A killer whale with a digital acoustic recording tag swimming in Puget Sound . Photo: NOAA/NWFSC (taken under NOAA research permit No.781-1824 and 16163).

Research on the sounds and feeding behavior of Puget Sound's southern resident orcas is providing new insight into how the whales respond to underwater noise. A recent online conference brought together some of these findings along with discussions on how to reduce the impacts of noise from vessel traffic.


Two people in a small boat next to large boat being lifted from the water

A state law going into effect this month will significantly increase funding for the cleanup of abandoned and derelict vessels in Puget Sound. The funding will add about $4.3 million annually to remove hazardous sunken wrecks and related pollutants.


An adult yelloweye rockfish foraging for prey. Photo: Victoria O'Connell

New research suggests that recovery efforts are working for Puget Sound’s threatened yelloweye rockfish. Preliminary models show "considerable improvement" in population numbers.


Puget Sound Institute headquarters at the Center for Urban Waters in Tacoma

A 2022 article in the journal Environmental Science & Policy looks at how knowledge exchange across organizations influences science-based ecosystem recovery in Puget Sound. The University of Washington Puget Sound Institute describes its work to identify and communicate key scientific findings that support funding and policy decisions on an ecosystem scale.


Mudflats at low tide with numerous small mounds of sediment

A pilot project to create a 'living dike' in Canada's Boundary Bay is designed to help a saltwater marsh survive rising waters due to climate change.


A white beluga whale swiming near the surface of the water.

A series of beluga whale (Delphinapterus leucas) sightings in southern Puget Sound in October 2021, added a new set of records for the species in this region. The 2021 event represents the longest period of time a beluga has been observed so far south of Alaska, in the eastern North Pacific. This may have just been an isolated event of a single extralimital individual. Alternatively, it may suggest a potential range expansion that could portend future increased visits by this species in the Pacific Northwest, especially if warming of Arctic waters continues.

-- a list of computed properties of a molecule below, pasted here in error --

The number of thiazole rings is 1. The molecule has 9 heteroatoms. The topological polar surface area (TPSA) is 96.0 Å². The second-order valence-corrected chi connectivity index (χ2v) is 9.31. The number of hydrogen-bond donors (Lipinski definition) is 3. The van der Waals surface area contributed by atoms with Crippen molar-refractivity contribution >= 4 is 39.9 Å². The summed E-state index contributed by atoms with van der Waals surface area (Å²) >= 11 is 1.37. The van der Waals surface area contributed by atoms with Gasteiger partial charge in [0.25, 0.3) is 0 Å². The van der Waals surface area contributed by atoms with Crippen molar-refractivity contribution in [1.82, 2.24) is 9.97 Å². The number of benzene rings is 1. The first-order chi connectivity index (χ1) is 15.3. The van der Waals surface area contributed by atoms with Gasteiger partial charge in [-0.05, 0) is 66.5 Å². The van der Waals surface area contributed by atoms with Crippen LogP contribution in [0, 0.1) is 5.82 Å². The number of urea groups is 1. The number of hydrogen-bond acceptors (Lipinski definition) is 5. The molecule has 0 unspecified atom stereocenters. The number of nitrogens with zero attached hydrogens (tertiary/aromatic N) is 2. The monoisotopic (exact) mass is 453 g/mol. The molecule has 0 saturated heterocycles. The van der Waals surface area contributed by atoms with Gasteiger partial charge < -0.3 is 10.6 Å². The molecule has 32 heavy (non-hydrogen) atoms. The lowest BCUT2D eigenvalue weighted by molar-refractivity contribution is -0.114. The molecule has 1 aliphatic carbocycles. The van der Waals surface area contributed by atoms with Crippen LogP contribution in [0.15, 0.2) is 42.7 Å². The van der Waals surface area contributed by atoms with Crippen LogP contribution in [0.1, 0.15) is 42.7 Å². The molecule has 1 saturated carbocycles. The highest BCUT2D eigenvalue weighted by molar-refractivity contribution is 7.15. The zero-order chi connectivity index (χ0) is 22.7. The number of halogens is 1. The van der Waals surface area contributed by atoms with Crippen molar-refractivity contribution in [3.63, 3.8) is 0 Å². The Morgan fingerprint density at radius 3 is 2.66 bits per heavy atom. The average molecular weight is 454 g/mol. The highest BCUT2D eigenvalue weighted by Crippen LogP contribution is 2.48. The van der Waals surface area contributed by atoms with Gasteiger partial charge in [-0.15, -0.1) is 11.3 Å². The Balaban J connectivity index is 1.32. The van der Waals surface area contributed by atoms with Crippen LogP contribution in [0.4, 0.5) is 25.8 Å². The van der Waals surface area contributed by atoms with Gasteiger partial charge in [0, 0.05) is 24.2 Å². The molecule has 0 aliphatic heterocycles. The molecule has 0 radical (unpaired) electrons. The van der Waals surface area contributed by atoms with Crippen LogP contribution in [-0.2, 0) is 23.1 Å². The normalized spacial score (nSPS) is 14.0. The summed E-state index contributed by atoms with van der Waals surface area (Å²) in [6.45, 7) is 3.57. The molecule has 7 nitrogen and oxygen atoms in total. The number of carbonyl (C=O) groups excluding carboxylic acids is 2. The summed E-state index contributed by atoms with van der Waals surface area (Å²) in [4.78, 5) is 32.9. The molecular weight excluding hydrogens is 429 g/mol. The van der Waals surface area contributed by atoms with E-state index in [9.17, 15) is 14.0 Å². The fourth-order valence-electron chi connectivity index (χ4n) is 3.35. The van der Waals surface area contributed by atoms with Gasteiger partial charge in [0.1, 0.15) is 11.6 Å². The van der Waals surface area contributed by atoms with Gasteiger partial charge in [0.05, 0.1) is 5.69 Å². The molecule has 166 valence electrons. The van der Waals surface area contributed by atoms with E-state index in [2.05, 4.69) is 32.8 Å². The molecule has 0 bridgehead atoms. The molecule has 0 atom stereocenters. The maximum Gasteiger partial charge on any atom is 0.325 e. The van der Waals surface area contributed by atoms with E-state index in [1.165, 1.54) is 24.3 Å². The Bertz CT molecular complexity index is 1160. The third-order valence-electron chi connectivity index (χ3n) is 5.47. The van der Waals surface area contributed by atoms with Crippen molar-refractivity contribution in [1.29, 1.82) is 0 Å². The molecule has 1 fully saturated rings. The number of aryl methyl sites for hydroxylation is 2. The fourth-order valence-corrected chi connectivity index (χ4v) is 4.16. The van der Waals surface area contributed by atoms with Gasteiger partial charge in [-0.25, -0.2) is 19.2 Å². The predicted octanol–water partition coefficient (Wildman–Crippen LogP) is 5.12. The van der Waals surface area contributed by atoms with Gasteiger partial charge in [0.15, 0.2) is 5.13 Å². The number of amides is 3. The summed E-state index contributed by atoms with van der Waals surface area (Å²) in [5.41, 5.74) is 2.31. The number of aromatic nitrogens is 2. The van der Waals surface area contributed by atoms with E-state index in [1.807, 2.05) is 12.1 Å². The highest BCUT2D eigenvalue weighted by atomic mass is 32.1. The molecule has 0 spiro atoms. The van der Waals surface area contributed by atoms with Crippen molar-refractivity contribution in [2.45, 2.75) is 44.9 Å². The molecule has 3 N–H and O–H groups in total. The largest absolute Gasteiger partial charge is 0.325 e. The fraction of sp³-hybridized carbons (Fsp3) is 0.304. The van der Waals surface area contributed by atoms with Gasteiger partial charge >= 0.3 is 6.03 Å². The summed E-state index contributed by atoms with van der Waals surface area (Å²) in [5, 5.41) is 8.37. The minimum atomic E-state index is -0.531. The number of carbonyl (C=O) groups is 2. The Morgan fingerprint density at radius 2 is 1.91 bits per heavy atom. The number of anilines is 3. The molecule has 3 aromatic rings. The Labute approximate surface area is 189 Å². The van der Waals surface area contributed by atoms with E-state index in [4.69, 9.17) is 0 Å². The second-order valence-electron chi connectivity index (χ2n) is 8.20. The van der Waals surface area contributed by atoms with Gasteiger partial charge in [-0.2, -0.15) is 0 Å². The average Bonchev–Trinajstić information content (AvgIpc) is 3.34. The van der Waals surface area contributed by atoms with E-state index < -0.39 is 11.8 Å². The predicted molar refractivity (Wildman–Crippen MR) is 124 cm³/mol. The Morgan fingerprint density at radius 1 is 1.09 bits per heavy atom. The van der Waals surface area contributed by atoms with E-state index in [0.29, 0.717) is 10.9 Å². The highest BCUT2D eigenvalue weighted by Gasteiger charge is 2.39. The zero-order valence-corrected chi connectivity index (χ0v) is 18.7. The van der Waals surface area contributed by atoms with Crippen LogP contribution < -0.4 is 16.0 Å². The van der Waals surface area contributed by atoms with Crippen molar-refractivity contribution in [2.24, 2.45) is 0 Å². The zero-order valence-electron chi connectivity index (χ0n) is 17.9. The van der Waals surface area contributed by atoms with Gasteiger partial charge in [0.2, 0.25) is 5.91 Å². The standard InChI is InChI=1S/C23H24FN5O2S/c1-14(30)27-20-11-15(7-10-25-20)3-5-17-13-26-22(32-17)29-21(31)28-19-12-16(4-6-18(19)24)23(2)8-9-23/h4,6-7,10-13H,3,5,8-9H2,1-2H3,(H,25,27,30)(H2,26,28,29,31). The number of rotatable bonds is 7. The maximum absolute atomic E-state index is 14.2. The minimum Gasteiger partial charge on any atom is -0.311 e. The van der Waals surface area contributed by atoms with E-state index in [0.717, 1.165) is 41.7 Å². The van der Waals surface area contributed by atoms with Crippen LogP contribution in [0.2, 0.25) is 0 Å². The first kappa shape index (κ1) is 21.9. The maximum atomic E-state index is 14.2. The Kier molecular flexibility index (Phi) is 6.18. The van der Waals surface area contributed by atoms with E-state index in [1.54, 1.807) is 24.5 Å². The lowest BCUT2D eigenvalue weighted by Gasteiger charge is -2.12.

Black and white photo of two men standing in front of a canvas shack with mountain and glacier behind it.

Puget Sound's glaciers are melting rapidly due to climate change. The North Cascades mountains have lost about 56% of their glacial ice while estimates show that glaciers in the Olympics could be gone within the next 50 years. Scientists say salmon and other species could be hard hit as the region loses its “giant storage tank” of ice.


Use our interactive map to determine if a geographic feature is within the boundaries of the Puget Sound or Salish Sea watersheds. The Puget Sound region includes the area within the United States while the Salish Sea region* encompasses the entire shaded area. Areas that influence circulation in the Salish Sea or eventually drain into the estuary are marked by broader boundaries.


Two people operating a bulldozer at the intersection of two flooded streets in Sumas, Washington. In the background, partially submerged cars are parked in front of the library.

Can restoring the natural balance of the Nooksack River also reduce flood risks? Officials on both sides of the U.S.-Canada border are taking note as climate change raises the stakes. 


Report cover